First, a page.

GSBS Dissertations and Theses

Approval Date

September 2002

Document Type

Doctoral Dissertation

Department

Graduate School of Biomedical Sciences

Subjects

Brain Diseases; Dynein ATPase; Microtubule Proteins; Academic Dissertations; Dissertations, UMMS

Abstract

Spontaneous mutations in the human LIS1 gene are responsible for Type I lissencephaly ("smooth brain"). The distribution of neurons within the cerebral cortex of lissencephalic children appears randomized, probably owing to a defect in neuronal migration during early development.

LIS1 has been implicated in the dynein pathway by genetic analyses in fungi. We previously reported that the vertebrate LIS1 co-localized with dynein at prometaphase kinetochores, and interference with LIS1 function at kinetochore caused misalignment of chromosomes onto the metaphase plate. This leads to a hypothesis that LIS1 might regulate kinetochore protein targeting. In order to test this hypothesis, I created dominant inhibitory constructs of LIS1. After removal of the endogenous LIS1 from the kinetochore by overexpression of the N-terminal self-association domain of LIS1, dynein and dynactin remained at the kinetochores. This result indicated that LIS1 is not required for dynein to localize at the kinetochore. Next, CLIP-170 was displaced from the kinetochores in the LIS1 full-length and the C-terminal WD-repeat overexpressers, suggesting a role for LIS1 in targeting CLIP-170 onto kinetochores.

LIS1 was co-immunoprecipitated with dynein and dynactin. Its association with kinetochores was mediated by dynein and dynactin, suggesting LIS1 might interact directly with subunits of dynein and/or dynactin complexes. I found that LIS1 interacted with the heavy and intermediate chains (HC and IC) of dynein complex, and the dynamitin subunit of dynactin complex. In addition to kinetochore targeting, the LIS1 C-terminal WD-repeat domain was responsible for interactions with dynein and dynactin. Interestingly, LIS 1 interacted with two distinct sites on HC: one in the stem region containing the subunit-binding domain, and the other in the first AAA motif of the motor domain, which is indispensable for the ATPase function of the motor protein. This LIS1-dynein motor domain interaction suggests a role for LIS1 in regulating dynein motor activity. To test this hypothesis, changes of dynein ATPase activity was measured in the presence of LIS1 protein. The ATPase activity of dynein was stimulated by the addition of a recombinant LIS1 protein.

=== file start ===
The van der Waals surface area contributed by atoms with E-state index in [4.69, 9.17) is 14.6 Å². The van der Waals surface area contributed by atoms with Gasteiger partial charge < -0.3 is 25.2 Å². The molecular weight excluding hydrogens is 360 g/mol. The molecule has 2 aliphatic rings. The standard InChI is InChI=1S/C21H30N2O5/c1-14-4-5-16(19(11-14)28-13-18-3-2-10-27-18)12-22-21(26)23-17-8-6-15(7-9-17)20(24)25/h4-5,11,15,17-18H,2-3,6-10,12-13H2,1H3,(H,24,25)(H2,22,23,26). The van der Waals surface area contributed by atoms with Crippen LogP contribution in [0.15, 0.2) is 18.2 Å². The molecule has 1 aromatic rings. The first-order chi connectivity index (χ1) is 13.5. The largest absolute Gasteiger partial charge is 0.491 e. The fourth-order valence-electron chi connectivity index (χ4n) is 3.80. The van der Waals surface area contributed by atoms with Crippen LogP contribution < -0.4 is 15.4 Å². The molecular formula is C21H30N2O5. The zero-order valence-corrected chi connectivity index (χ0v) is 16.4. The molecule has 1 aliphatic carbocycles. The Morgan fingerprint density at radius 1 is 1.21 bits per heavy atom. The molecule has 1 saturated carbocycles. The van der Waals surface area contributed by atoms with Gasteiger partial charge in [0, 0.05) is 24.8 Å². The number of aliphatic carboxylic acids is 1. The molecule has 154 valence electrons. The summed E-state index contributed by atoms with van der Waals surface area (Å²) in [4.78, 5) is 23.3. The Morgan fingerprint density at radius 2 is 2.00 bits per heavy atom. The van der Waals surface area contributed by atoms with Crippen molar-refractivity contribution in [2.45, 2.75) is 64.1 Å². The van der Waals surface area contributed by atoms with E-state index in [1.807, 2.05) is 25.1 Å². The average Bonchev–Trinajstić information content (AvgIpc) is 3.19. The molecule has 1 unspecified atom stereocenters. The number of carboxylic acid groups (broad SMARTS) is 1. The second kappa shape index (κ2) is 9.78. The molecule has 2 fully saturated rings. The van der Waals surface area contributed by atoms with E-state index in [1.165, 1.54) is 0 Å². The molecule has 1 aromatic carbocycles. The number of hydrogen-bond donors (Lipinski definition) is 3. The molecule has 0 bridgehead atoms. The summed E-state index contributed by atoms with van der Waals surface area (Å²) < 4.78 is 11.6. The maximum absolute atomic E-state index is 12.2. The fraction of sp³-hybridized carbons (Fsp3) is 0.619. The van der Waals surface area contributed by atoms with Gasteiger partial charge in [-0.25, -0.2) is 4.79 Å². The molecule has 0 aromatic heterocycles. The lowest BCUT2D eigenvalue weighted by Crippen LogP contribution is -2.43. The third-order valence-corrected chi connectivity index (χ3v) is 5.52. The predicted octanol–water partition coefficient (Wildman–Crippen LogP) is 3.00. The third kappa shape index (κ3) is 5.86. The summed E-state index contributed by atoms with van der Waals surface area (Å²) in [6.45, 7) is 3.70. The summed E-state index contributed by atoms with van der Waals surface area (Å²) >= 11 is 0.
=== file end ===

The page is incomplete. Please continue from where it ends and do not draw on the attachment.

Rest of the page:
Besides kinetochores, others and we have found LIS1 also localized at microtubule plus ends. LIS1 may mediate dynein and dynactin mitotic functions at these ends by interacting with astral microtubules at cortex, and associating with the spindle microtubules at kinetochores. Overexpression of LIS1 displaced dynein and dynactin from the microtubule plus ends, and mitotic progression was severely perturbed in LIS1 overexpressers. These results suggested that the role for LIS1 at microtubule plus ends is to regulate dynein and dynactin interactions with various subcellular structures.

Results from my thesis research clearly favored the conclusion that LIS1 activates dynein ATPase activity through its interaction with the motor domain, and this activation is important to establish an interaction between dynein and microtubule plus ends during mitosis. I believe that my thesis work not only has provided ample implications regarding dynein dysfunction in disease formation, but also has laid a significant groundwork for more future studies in regulations of the increasing array of dynein functions.

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